Tips After a Clean Windows XP Install


Below is a list of common things I usually do whenever I’ve finished (re)installing Windows XP. Some improve performance, others just suit my own taste. This list will eventually grow as I add other tricks.

Lets begin with some performance settings.

Right click “My Computer”, select “Properties”. Under “Advanced” tab, click the “Settings” button which is inside the “Performance” group box. Go to Advance Tab so we can start tweaking.


virtual-memoryConfiguring a SWAP partition

First, be sure to have a 2GB partition formatted as FAT16. It should be in the fastest of your drives but should not be in the same physical drive that contains Windows.

In the “Virtual Memory” groupbox, click “Change”. Then fill your 2GB partition with a pagefile and remove it from others if needed. It should be the only partition containing a pagefile. It should look like the picture on the right.


Why? this reduces unnecessary fragmentation by ensuring the swap file is always contiguous in the partition. If using a separate physical disk, read or writing the paging file will not affect normal disk usage.



caching Use free memory for system caching

In a single phrase: Unused memory is wasted memory. If it doesn’t hold anything, then what is it worth for? If you have 1GB+ of ram or so, you probably aren’t making use of all your memory all the time, specially if you use Windows XP, which is now considered a *cough* lightweight operating system.

Go back to the previous screen and select the radio button “System Cache” under the “Memory Usage” group box.


Why? Most of the time you aren’t making use of all your RAM. The days of Windows 98 when memory management was the same as no management are gone. Modern operating systems such as *cough* Vista, Seven and even Linux make use of this trick to speed up system performance, keeping common system resources available in memory avoiding using the pagefile.



Disable Autoplay for removable media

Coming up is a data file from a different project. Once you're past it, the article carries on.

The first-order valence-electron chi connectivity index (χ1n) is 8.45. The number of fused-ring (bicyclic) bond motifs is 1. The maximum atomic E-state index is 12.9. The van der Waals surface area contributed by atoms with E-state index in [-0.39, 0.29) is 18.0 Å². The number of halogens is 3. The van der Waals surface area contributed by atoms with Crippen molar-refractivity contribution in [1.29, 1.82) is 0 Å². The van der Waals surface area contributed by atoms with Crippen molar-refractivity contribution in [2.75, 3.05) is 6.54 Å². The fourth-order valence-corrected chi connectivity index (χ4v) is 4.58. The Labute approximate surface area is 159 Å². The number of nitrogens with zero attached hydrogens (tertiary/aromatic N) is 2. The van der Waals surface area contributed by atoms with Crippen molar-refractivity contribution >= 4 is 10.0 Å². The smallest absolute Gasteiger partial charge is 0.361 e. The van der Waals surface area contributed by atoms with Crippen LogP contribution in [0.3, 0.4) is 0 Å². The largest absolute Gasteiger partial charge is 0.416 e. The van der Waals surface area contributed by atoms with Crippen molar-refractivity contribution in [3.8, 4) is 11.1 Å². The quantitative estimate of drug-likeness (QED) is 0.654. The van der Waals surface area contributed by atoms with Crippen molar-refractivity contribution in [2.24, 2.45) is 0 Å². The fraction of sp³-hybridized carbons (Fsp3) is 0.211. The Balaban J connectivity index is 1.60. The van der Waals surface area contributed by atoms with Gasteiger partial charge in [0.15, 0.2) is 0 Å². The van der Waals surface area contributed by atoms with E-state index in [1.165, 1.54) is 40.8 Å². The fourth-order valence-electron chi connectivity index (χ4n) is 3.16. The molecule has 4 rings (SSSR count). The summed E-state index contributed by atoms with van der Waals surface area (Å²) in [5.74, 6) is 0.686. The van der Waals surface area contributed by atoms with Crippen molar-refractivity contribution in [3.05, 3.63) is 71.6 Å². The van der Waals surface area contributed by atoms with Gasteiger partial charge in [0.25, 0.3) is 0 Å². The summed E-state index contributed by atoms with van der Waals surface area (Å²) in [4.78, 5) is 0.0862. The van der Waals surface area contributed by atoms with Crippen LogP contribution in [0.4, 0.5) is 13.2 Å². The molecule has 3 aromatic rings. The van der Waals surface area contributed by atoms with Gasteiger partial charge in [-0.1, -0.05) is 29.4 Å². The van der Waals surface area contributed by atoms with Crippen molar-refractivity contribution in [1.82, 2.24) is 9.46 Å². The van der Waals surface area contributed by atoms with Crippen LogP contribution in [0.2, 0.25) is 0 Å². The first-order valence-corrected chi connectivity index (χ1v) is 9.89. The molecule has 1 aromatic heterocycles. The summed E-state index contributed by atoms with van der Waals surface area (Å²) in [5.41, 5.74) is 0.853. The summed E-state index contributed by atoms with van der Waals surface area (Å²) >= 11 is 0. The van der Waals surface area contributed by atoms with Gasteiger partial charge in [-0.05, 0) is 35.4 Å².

Today one of the most common methods of infecting a PC with a virus is with a USB drive. If you use your USB memory stick in a lot of computers, you are probably carrying a virus inside, even if you can’t see it. To reduce the risk of infection, we have to disable autoplay for removable media.

If you’re using Windows XP, you’ll have to download TweakUI. Vista (thankfully) has this option available on it’s control painel. Once you have installed TweakUI, open it and make it look like the following screens.


Why? By default, Windows tries to execute whatever is inside your disk, just like it does with CDs you load in the tray. This “feature” is called autoplay (or autorun)and works by writing a special file called “autorun.inf” to the root of your removable media, which tells Windows to execute whatever it says. I don’t have to say this is one of the stupidest things ever to do with something you’ve just plug in your PC. I wonder what could happen if, when you were at the Internet, Windows started executing every code it found lying around in a page corner.


Edit: As of February 24, 2009, Microsoft is distributing a new patch (KB967715) available through Windows Update to fix Autorun issues. Apparently, even the manual edit of registry settings wouldn’t complete disable Autorun. The following excerpt was taken from the Microsoft’s Help and Support page.

The updates offered in this article correctly disable the Autorun features. These features were not correctly disabled if you followed previously published guidance. The updates that are offered in this article have been distributed to the following systems through the Windows Update and Automatic update distribution channels:

  • Microsoft Windows 2000
  • Windows XP Service Pack 2
  • Windows XP Service Pack 3
  • Windows Server 2003 Service Pack 1
  • Windows Server 2003 Service Pack 2
  • Microsoft Windows 2000
  • Windows XP Service Pack 2
  • Windows XP Service Pack 3
  • Windows Server 2003 Service Pack 1
  • Windows Server 2003 Service Pack 2

This article also contains links to download locations to obtain the updates that correctly apply the registry key settings to disable Autorun capabilities.

So, if you don’t have automatic updates enabled, be sure to visit and update your system.


  1. “Worth” is something difficult to measure here. If you are asking me if you will have a very noticeable performance increase, then the simple answer is ‘no’. Performance depends upon a lot of things, and disk fragmentation is just one of them. Even if it is one of the most important.

    This is more of a “good practice” than a needed step. If you are formatting your hard drive, installing from scratch, and you have a comfortable disk space, reserving only 2GB for an extra partition certainly wouldn’t hurt. At least, your swap file will always be in the same place and will not contribute to the overall disk fragmentation.

    But if you already have your system up and running, taking the hassle of adding an extra partition without formating, specially if are not very used to partitioning tools, certainly won’t be very worthy due to the risks involved in such operations.

    If you decide creating the extra partition wouldn’t be worth, at least limit your pagefile to a fixed size. Windows by defaults grows and shrinks this file on demand, which can result in disk fragmentation.

    Thank you for your feedback!

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